Veterinary Medicine: Team and structure

A properly trained team is a great tool when it comes to an organized and consistent approach to critically ill patients. The shorter the response time, respecting the platinum minute, the greater the number of patients recovered during treatment; it is imperative that alertness is maintained to prevent delay in immediate resuscitation.

Source: Surgery on a dog, University of Agricultural Sciences and Veterinary Medicine, Cluj-Napoca. Gmihail at Serbian Wikipedia

Emergency clinics and hospitals must have a work standard in which the division of tasks, preparation of materials and staff readiness are timed so that everything happens in the most efficient and quick way.

It is extremely important to emphasize that any veterinary establishment that may receive a patient as an emergency should be minimally prepared for the stabilization and initial approach, so that there is the possibility of removal to a referral center, quickly and efficiently.

Service area

We must maintain a dedicated area for emergency care, regardless of the hospital’s structure or volume of care. It must be remembered that most trauma cases involve a clinical and surgical approach. A good service area has to support both types of approach, concentrating efforts on rapid airway maintenance, positive ventilation, oxygen therapy, vascular access, fluid therapy, bleeding control, monitoring and thoracic and abdominal surgery service.

We must maintain a dedicated area for emergency care, regardless of the hospital’s structure or volume of care. It must be remembered that most trauma cases involve a clinical and surgical approach. A good service area has to support both types of approach, concentrating efforts on rapid airway maintenance, positive ventilation, oxygen therapy, vascular access, fluid therapy, bleeding control, monitoring and thoracic and abdominal surgery service.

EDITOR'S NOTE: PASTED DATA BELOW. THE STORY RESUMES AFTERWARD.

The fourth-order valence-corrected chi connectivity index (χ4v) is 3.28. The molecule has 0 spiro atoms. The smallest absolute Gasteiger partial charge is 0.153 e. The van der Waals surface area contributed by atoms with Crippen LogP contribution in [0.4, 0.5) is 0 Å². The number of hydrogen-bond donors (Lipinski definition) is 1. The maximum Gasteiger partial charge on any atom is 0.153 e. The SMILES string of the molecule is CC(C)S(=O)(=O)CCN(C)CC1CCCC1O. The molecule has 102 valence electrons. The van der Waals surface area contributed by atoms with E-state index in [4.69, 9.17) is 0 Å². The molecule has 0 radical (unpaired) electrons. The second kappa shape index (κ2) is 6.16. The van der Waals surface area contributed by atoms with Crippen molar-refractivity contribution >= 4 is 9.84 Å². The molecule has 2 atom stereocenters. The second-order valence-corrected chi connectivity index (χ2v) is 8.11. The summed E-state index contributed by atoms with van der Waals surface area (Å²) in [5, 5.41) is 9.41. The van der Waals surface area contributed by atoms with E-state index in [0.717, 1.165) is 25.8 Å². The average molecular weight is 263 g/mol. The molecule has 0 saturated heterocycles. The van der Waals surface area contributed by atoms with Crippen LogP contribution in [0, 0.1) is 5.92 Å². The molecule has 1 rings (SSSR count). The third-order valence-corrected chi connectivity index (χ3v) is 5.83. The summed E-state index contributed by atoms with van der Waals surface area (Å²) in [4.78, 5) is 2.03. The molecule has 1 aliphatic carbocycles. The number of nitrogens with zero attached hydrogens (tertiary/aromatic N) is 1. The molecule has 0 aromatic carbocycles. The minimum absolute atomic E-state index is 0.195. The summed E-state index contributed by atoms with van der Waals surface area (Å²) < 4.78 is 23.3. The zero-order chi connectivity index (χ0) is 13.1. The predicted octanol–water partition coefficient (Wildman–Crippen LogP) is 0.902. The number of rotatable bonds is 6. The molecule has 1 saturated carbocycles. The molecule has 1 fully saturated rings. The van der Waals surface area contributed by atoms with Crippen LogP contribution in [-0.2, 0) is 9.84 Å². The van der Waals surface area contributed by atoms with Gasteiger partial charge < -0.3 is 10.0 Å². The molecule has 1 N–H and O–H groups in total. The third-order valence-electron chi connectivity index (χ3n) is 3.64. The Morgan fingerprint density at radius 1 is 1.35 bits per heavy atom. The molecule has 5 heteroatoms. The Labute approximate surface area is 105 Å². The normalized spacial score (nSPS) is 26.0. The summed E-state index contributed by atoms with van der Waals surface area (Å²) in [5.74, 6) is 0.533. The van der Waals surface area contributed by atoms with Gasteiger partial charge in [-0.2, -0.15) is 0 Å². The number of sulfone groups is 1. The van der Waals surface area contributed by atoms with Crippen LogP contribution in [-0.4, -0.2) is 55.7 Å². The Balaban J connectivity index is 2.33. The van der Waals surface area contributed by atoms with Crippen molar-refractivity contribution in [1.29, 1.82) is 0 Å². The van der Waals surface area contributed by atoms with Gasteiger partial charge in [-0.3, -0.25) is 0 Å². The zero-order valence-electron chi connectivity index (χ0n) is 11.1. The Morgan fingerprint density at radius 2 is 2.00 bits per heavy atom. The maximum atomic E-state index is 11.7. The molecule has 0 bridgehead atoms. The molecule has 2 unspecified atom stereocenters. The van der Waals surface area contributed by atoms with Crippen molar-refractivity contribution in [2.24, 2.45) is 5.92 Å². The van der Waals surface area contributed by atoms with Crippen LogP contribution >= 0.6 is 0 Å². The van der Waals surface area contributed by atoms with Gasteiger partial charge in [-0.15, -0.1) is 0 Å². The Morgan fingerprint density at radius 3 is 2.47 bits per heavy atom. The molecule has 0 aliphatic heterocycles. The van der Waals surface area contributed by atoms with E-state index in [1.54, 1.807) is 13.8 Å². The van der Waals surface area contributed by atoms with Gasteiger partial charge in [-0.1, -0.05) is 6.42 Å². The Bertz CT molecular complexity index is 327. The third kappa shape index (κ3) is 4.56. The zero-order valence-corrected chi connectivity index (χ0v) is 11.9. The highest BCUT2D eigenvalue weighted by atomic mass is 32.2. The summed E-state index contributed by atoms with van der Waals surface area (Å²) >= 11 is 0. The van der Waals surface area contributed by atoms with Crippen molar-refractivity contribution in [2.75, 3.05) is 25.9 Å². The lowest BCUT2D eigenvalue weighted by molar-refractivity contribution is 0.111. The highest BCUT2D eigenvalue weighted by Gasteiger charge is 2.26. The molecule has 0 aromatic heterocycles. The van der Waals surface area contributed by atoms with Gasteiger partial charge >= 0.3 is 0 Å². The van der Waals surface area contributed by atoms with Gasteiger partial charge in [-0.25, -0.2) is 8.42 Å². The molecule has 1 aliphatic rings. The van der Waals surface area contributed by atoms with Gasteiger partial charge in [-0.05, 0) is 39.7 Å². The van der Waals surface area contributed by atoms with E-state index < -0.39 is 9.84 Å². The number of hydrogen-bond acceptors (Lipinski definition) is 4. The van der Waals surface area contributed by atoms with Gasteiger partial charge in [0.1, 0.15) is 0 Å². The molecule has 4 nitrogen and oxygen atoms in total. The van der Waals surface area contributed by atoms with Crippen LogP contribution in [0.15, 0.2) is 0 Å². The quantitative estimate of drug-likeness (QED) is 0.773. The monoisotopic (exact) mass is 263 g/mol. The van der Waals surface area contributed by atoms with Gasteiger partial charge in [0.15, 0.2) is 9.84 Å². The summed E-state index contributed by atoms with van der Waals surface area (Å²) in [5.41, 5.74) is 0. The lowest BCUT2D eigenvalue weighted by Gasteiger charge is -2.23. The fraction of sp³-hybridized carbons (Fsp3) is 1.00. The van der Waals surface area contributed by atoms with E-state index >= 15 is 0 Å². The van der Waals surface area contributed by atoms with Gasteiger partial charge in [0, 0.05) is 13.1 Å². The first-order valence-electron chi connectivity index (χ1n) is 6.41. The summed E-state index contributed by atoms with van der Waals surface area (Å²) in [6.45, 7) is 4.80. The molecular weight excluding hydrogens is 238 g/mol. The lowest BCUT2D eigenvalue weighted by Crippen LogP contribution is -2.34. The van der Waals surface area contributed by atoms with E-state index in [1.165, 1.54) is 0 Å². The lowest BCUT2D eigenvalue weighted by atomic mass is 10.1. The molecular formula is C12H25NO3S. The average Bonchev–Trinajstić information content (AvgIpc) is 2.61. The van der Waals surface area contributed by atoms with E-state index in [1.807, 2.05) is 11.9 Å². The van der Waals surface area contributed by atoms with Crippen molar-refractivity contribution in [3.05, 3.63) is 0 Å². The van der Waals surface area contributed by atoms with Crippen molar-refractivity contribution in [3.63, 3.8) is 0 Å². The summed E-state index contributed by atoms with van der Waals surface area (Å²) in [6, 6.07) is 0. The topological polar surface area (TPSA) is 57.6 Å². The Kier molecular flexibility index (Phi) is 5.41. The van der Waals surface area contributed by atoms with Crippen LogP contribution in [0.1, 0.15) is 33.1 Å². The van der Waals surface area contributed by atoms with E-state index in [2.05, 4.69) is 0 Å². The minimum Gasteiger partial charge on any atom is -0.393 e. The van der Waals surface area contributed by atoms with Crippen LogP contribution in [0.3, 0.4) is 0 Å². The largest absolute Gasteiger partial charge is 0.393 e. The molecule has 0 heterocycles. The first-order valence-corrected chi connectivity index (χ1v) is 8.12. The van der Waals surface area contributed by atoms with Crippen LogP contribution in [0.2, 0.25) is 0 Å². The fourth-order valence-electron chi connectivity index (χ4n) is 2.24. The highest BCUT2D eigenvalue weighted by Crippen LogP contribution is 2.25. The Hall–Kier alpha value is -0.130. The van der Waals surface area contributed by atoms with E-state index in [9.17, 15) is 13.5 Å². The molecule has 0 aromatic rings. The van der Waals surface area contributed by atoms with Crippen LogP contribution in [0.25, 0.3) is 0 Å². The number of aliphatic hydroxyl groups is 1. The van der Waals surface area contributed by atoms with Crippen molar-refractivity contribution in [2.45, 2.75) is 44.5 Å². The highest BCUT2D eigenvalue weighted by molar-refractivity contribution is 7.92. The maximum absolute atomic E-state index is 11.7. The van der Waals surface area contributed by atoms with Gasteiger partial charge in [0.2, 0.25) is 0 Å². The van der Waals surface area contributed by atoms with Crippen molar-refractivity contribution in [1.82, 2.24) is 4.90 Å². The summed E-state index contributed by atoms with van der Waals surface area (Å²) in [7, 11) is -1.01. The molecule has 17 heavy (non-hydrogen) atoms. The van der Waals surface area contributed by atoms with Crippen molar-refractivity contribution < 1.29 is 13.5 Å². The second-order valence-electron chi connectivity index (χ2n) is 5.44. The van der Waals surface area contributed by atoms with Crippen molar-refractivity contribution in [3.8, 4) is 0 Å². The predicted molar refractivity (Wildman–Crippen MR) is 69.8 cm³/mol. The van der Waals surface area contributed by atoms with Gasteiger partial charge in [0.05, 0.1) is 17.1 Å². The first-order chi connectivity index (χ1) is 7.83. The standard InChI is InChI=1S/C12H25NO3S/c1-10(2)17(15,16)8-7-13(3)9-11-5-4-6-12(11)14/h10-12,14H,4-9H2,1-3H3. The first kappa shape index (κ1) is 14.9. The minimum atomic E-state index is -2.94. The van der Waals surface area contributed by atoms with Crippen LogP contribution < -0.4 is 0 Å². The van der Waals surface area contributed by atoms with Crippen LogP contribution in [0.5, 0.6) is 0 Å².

All equipment must be available and ready to use. Attention to small details (such as leaving a fluid therapy kit ready for use, already cut adhesive strips, catheters by hand, endotracheal tube [cuf ] balloon tested and with syringes already attached) is imperative when the objective is to gain time and respect the platinum minute.

The emergency area must be open, clean, well communicated with the imaging and surgery sector, easily accessible and equipped with the necessary means to perform the first approach to critically ill patients.

We must be aware of the mandatory minimum conditions such as:

• Light spot
• Suction system
• Cabinet, table, cart or shelves where drugs and emergency supplies will be accommodated
• Heating system (infrared light, mattress, dryer etc.)
• Oxygen source and ventilatory support
• Lactimeter
• Vascular Doppler and periphery thermometer
• Monitoring service, which must include:
Oximetry, cardioscopy, capnography Defibrillator.

In the intensive care unit (ICU) the same requirements must be met, as emergencies can also occur in this environment. But in addition to what is suggested, an ICU should have a support sector for material sterilization, greater hospital infection control and specific laboratory and systems support (eg, hemodialysis, nutritional support, rehabilitation, hyperbaric medicine and specialized surgery).

References:

Adams, Cindy Lou, Suzanne M. Kurtz, Warwick Bayly, Christoph Mülling, and Anthony Suchman. Skills for communicating in veterinary medicine. Oxford: Otmoor Publishing, 2017.

Dunlop, Robert H., and D. I. Williams. Veterinary medicine: an illustrated history. Mosby-Year Book, Inc., 1996.

Schwabe, Calvin W. “Veterinary medicine and human health.” Veterinary medicine and human health. (1964).

Udall, Denney Hammond. “The practice of veterinary medicine.” The practice of veterinary medicine. (1954).

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